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Urban Water Resilience Under COVID-19: What Happens Next?


A Stockholm World Water Week session on “Urban Water Resilience Under COVID-19: What happens next?" on August 27 brought together water system leaders primarily from cities in the global south to focus on the challenges and corresponding lessons learned in coping with the COVID-19 pandemic.

In the context of the current world health crisis, the session was convened virtually under the event's 2020 rubric "WaterWeek@Home".

An "OOSKAnews Voices" preview of the discussion, and relating issues can be found here.

Providing adequate water service is already a challenge in densely populated urban environments due, in part, to infrastructure, economic and societal conditions. The pandemic has raised that bar.

Convened by Francois Brikke (Mott MacDonald), Gyewoon Choi (Incheon National University), and Andrea Becerra (NDRC), water system leaders from Sao Paulo, Dakar, Jakarta and Addis Ababa joined representatives from UNESCO’s Megacities project, the World Bank, and Resolute Development Solutions to share challenges and the corresponding lessons learned since the outbreak of the pandemic.

Providing adequate water service in these densely populated megacities is already a challenge. Coping with serious threats to urban from COVID-19, climate change, or any other existential threat, require adaptability and responsiveness. The water leaders called for public awareness, infrastructure reliability and flexibility, and better coordination, collaboration and cooperation.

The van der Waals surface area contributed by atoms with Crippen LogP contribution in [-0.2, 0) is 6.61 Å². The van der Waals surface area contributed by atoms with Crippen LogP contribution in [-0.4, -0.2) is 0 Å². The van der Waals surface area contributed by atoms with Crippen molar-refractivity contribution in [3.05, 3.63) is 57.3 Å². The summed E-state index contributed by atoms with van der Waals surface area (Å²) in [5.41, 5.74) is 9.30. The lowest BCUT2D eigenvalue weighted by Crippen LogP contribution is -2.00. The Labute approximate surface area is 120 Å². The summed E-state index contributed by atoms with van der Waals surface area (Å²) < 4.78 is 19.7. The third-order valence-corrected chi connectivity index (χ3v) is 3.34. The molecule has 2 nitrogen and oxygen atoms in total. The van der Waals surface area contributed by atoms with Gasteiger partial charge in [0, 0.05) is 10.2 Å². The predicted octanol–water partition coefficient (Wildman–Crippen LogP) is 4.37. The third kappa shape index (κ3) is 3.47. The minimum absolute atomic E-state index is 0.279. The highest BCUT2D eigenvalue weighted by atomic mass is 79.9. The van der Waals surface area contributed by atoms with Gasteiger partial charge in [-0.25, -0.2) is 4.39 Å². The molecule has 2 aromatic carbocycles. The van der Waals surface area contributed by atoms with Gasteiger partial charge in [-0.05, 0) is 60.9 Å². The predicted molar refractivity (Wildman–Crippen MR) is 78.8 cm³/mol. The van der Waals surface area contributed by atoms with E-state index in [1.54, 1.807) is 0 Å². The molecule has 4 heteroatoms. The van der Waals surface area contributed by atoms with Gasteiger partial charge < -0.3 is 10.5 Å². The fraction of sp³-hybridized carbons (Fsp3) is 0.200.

Monica Porto, advisor to the President of SABESP, described how the Sao Paulo’s informal settlements, inadequate housing and low ability to pay create an “everyday” supply challenge for the population of over 22 million. To address the challenges of COVID-19, the city drew heavily on the experience of the 2014/2105 drought.

Malick Gaye, executive director Enda Rup, highlighted that there is a daily water deficit in the Dakar. He emphasised that the more autonomous a municipality can be, the better able it will be in developing reasonable solutions. Dakar needs infrastructure to build resilience.

Oswar Mungkasa, former deputy governor with responsibility for Jakarta Resilience Strategy, confirmed that climate change had already brought challenges to Jakarta. To provide enough water for its population, the city focuses on 3 things: understanding the issue (preparedness), optimising supply (utilising multiple and alternative sources), and deployment of a plan. He emphasised that gathering local information and public awareness of the problems were crucial to solving the problems.

Zeriham Abate, general manager Addis Ababa Water and Sewer Authority, spoke of the necessity for thorough, reliable information, public awareness and flexible systems to enhance adaptation to specific challenges.

UNESCO’s representative, Alexandros Makarigakis, summarised recent surveys that broadly conclude that cities need to prioritise citizen education and infrastructure development. The “MegaCities Alliance” has called for better coordination between local, national, and regional authorities in order to address challenges to water supplies in the midst of a crisis.

Maria Angelic Sotomayor of the World Bank concluded the session calling for preparedness: more infrastructure investments, more nimble regulatory response, more collaboration and cooperation between sectors.